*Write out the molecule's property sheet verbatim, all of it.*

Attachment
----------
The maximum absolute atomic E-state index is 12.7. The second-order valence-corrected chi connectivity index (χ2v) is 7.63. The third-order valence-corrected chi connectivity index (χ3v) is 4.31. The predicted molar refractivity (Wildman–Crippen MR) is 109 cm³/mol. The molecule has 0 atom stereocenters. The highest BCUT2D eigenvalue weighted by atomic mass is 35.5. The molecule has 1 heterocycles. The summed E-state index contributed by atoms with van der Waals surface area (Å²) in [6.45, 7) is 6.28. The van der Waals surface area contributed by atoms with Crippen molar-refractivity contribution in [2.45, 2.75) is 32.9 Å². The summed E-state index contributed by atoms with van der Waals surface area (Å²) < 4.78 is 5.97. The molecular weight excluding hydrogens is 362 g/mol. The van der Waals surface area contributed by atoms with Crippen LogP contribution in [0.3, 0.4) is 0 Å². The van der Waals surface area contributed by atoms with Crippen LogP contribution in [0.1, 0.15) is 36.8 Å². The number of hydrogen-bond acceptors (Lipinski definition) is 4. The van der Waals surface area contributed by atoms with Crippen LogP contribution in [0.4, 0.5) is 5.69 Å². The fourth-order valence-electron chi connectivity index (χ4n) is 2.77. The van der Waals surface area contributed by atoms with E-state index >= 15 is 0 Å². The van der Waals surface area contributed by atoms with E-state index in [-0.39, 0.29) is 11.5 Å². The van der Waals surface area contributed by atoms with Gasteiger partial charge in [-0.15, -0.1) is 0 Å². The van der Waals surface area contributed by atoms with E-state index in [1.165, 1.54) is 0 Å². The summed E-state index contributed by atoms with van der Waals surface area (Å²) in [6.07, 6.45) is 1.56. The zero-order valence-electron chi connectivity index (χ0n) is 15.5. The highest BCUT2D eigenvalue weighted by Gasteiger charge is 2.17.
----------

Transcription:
The maximum absolute atomic E-state index is 12.7. The second-order valence-corrected chi connectivity index (χ2v) is 7.63. The third-order valence-corrected chi connectivity index (χ3v) is 4.31. The predicted molar refractivity (Wildman–Crippen MR) is 109 cm³/mol. The molecule has 0 atom stereocenters. The highest BCUT2D eigenvalue weighted by atomic mass is 35.5. The molecule has 1 heterocycles. The summed E-state index contributed by atoms with van der Waals surface area (Å²) in [6.45, 7) is 6.28. The van der Waals surface area contributed by atoms with Crippen molar-refractivity contribution in [2.45, 2.75) is 32.9 Å². The summed E-state index contributed by atoms with van der Waals surface area (Å²) < 4.78 is 5.97. The molecular weight excluding hydrogens is 362 g/mol. The van der Waals surface area contributed by atoms with Crippen LogP contribution in [0.3, 0.4) is 0 Å². The van der Waals surface area contributed by atoms with Crippen LogP contribution in [0.1, 0.15) is 36.8 Å². The number of hydrogen-bond acceptors (Lipinski definition) is 4. The van der Waals surface area contributed by atoms with Crippen LogP contribution in [0.4, 0.5) is 5.69 Å². The fourth-order valence-electron chi connectivity index (χ4n) is 2.77. The van der Waals surface area contributed by atoms with E-state index >= 15 is 0 Å². The van der Waals surface area contributed by atoms with E-state index in [-0.39, 0.29) is 11.5 Å². The van der Waals surface area contributed by atoms with Gasteiger partial charge in [-0.15, -0.1) is 0 Å². The van der Waals surface area contributed by atoms with E-state index in [1.165, 1.54) is 0 Å². The summed E-state index contributed by atoms with van der Waals surface area (Å²) in [6.07, 6.45) is 1.56. The zero-order valence-electron chi connectivity index (χ0n) is 15.5. The highest BCUT2D eigenvalue weighted by Gasteiger charge is 2.17.